Kate herself would face her biggest backlash that fall. In the November 1947, just days before the Hollywood Ten and the Waldorf Statement, Kate’s name was popping up with alarming regularity as a possible Commie next to names like Charlie Chaplin and Paul Robeson. Always one to stand by her convictions, Kate had made an unpopular political speech in May (wearing a red dress), and now insisted on joining the Committee for the First Amendment to protest HUAC. By the time Song of Love opened, Hedda Hopper was gleefully reporting that Kate’s image on movie screens was being stoned by patriotic patrons. Fortunately, Kate was already shooting State of the Union, a movie where she declares twice that she is a Republican, and stands--however woodenly--as the nationalistic moral conscience of a film made by a decorated hero. 

This is what I mean by luck. HUAC didn’t go after A-List stars (too risky), but if Kate had starred in a few more flops, or if Claudette Colbert hadn’t gotten sick and had to drop out of State of the Union, or if Kate socked Adolphe Menjou on set for being a Friendly Witness to HUAC instead of being WASP-y and polite, Hepburn may not have stepped into Capra’s flagwaving film in October 1947. As it was, State of the Union was a success when it opened in 1948. Kate was (at least affiliated with) a patriot, so she stayed an A-List celebrity, and the Communist rumors slowly faded. It was like getting a seal of approval from a bald eagle. It’s a pity though. I’d have loved to see Kate smack Adolphe Menjou.

 

Previous Weeks: A Bill of DivorcementChristopher StrongMorning GloryLittle WomenSpitfireThe Little Minister, Break of HeartsAlice Adams, Sylvia ScarlettMary of ScotlandA Woman RebelsQuality StreetStage DoorBringing Up BabyHoliday,The Philadelphia StoryWoman of the YearKeeper Of The FlameStage Door Canteen,Dragon SeedWithout LoveUndercurrentThe Sea Of GrassSong of Love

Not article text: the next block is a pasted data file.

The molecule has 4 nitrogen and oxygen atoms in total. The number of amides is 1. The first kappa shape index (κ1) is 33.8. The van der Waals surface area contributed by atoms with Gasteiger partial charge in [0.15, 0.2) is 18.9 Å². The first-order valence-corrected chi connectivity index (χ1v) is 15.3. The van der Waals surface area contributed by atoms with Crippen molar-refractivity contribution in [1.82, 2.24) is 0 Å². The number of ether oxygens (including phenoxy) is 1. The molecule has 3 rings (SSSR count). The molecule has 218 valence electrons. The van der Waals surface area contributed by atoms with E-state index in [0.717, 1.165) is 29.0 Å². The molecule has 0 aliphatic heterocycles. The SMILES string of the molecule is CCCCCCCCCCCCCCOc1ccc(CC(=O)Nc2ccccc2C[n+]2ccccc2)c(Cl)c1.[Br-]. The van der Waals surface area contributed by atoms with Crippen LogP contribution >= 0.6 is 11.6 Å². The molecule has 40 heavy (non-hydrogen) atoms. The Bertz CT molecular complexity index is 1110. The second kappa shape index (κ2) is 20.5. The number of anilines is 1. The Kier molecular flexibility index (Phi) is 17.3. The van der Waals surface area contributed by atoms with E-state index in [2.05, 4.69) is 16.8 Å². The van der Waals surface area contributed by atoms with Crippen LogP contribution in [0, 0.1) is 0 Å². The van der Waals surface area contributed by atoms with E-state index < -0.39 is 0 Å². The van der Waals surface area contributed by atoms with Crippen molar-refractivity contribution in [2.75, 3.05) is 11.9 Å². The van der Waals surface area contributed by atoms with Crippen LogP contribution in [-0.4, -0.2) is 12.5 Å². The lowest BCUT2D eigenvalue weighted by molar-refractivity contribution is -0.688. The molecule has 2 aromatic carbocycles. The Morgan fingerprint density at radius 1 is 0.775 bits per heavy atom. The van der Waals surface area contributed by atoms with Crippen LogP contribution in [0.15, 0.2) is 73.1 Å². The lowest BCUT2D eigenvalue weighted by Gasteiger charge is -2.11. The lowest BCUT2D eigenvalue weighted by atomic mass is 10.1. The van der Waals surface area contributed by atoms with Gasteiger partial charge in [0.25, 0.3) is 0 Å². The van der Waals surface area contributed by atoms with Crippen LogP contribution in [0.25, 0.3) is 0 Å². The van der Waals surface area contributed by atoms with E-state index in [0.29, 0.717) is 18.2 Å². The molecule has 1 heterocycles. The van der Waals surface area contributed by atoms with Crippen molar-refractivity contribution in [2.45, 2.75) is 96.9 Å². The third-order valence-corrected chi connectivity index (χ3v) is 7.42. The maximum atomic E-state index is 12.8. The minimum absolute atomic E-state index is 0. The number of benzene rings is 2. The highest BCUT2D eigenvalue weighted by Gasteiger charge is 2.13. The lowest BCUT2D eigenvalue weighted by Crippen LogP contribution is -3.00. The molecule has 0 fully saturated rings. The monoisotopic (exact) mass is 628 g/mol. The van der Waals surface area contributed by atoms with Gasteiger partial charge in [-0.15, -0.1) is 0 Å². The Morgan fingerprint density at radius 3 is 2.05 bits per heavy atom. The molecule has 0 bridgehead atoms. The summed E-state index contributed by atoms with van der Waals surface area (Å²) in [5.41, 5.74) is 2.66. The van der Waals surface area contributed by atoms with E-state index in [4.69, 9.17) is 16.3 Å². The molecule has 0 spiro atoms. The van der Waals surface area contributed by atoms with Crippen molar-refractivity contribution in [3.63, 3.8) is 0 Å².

Next Week: Adam's Rib (1949) - In which Tracy and Hepburn's best comedy shows that love, life, and law are a circus.

 

 

Thursday
May222014

How Does 'Fahrenheit' Hold Up?

Taking a trip down memory lane Michael C revisits an atypical Cannes winner...

I knew all this politics crap would be brought up," he said. "We all agreed that Fahrenheit 9/11 was the best movie of the competition."

That was Cannes Jury president Quentin Tarantino talking to the BBC back in 2004 -- 10 years ago this very day -- defending his decision to make Michael Moore’s political hand grenade of a movie Fahrenheit 9/11 the first documentary to win the Palme d’Or since The Silent World in 1956. Fahrenheit went on to become and remains, the highest grossing documentary of all time by a significant margin.

Tarantino continued:

"I just whispered in his ear and said, 'I just want you to know it was not because of the politics that you won this award, you won it because we thought it was the best film that we saw.'"

I would sooner stick my head in a bag of scorpions than reopen the toxic debate over the accuracy of Moore’s film. But now, on the 10th anniversary of Fahrenheit’s big Cannes win, I would like to take issue with the above statements. With the safe distance of time, with all the political consequences long since passed, is it safe to admit the plain truth: Tarantino's statements are transparently false...

Click to read more ...